The future of sustainable mobility in Spain: policies, progress and a potential roadmap for change
The future of sustainable mobility in Spain
The transport industry is, according to the International Energy Agency (IEA), responsible for approximately one fourth of global greenhouse gas (GHG) emissions, and represents some 60% of all energy annually consumed in the planet.
In Spain, transportation is the sector with the highest energy consumption - close to 40%, which is much higher elsewhere in the European Union (approx. 30%). In terms of emissions, the sector represents around 29% of total GHG emissions and almost 40% of emissions from diffuse sectors.
Spain is above average because of its agricultural, agri-food and forestry sector, its industrial sector centred on capital goods and the automotive industry, combined with its construction sector, which is declining and its service sector. Road transport is, at present, responsible for more than 90% of the final energy consumption of the sector in Spain and represents 95% of GHG emissions.
Efficiencies on the rise
It is not all bad news: in 2019 (latest available data), as a consequence of efficiency improvements, electrification, and the higher use of biofuels, transport’s global emissions remained stable, slightly increasing by 0.5%, which implies a decrease in relation to the annual average of close to 2% that had been observed since 2000. In Spain, the increase in transport-related emissions was 0.7%, mainly due to road transport because of the 5.7% increase in petrol consumption.
In 2020, as a result of the global lockdown, mobility decreased at an unprecedented scale. Road transport in the regions with restrictive measures declined between 50% and 75% and global average road transport activity fell almost 50% between 2019 and 2020. In the absence of definitive data, early assessments by the IEA indicate that full-year global energy demand could fall by around 6% to 8% in GHG emissions. This reduction would be the largest in history and has certainly been higher in the transport sector.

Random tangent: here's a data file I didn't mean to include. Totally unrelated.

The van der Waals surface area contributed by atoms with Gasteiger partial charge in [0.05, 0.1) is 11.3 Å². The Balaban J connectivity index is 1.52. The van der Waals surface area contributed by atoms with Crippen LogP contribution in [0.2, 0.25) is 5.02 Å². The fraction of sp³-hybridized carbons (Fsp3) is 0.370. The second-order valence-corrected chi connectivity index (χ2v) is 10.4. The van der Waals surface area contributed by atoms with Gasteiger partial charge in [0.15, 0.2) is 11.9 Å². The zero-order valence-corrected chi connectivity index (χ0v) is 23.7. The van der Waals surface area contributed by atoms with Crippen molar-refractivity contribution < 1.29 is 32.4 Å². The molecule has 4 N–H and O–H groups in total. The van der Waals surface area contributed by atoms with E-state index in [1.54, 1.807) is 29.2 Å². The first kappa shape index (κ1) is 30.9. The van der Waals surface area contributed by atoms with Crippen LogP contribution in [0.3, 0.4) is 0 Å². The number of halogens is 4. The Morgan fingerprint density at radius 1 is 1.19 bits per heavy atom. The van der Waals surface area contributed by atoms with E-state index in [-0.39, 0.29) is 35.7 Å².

Green deal of the European Union
Alongside the EU’s Green Deal, the EU Commission presented, on 17 September, an increased ambition to see member states reduce their emissions. Mobility plays a strategic role and the transport industry should contribute to the effort to reduce GHG emissions by 55% for 2030, and by 90% for 2050, with regard to 1990 levels.
For the European Union’s future Sustainable and Smart Mobility Strategy, the lever will be a combination of improvements in energy efficiency, changes in the mix of fuels, digitalisation, fair pricing, and higher use of sustainable and multimodal means of transport.
In Spain, the long-term 2050 Decarbonisation Strategy is aligned with these commitments by presenting the roadmap to move towards climate neutrality by 2050, with milestones in 2030 and 2040. The National Integrated Energy and Climate Plan 2021-2030 (PNIEC) targets a 23% reduction in GHG emissions compared to 1990. In the transport sector, the Plan establishes an reduction target of around 30% and an expected 28% share of renewable energy in 2030, mainly to be achieved through electrification and biofuels.
Sustainability depends on coherent policies
The future of sustainable mobility and sustainability in transportation largely depends on integrated, coherent, and coordinated policies.
Per type of transport, the change of driving practices or the optimisation of the supply chain in the road transport are not enough to significantly reduce emissions. Electrification, which is essential in the last-mile transportation, raises considerable difficulties in longer range distances. In these longer distances, currently, there are electric fleet alternatives, but the main inconvenience continues to be the large amount of energy required to be recharged by vehicles. Therefore, it is essential to invest in a network of efficient and fast-charging stations.